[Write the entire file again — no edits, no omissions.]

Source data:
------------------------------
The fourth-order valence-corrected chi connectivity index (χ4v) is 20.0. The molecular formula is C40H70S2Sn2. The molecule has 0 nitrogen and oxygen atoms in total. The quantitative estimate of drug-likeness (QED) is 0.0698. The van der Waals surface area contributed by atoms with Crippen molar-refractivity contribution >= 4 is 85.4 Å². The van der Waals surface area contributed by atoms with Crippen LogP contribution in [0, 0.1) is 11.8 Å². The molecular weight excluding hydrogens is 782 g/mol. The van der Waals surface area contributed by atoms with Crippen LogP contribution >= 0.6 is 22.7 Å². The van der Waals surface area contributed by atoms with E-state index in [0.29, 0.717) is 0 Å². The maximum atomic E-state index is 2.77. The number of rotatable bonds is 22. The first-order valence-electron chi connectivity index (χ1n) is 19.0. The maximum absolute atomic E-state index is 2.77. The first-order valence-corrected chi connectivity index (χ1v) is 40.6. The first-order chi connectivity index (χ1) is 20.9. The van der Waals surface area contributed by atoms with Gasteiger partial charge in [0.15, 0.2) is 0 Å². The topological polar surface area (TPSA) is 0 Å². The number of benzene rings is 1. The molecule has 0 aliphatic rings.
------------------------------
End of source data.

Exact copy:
The fourth-order valence-corrected chi connectivity index (χ4v) is 20.0. The molecular formula is C40H70S2Sn2. The molecule has 0 nitrogen and oxygen atoms in total. The quantitative estimate of drug-likeness (QED) is 0.0698. The van der Waals surface area contributed by atoms with Crippen molar-refractivity contribution >= 4 is 85.4 Å². The van der Waals surface area contributed by atoms with Crippen LogP contribution in [0, 0.1) is 11.8 Å². The molecular weight excluding hydrogens is 782 g/mol. The van der Waals surface area contributed by atoms with Crippen LogP contribution >= 0.6 is 22.7 Å². The van der Waals surface area contributed by atoms with E-state index in [0.29, 0.717) is 0 Å². The maximum atomic E-state index is 2.77. The number of rotatable bonds is 22. The first-order valence-electron chi connectivity index (χ1n) is 19.0. The maximum absolute atomic E-state index is 2.77. The first-order valence-corrected chi connectivity index (χ1v) is 40.6. The first-order chi connectivity index (χ1) is 20.9. The van der Waals surface area contributed by atoms with Gasteiger partial charge in [0.15, 0.2) is 0 Å². The topological polar surface area (TPSA) is 0 Å². The number of benzene rings is 1. The molecule has 0 aliphatic rings.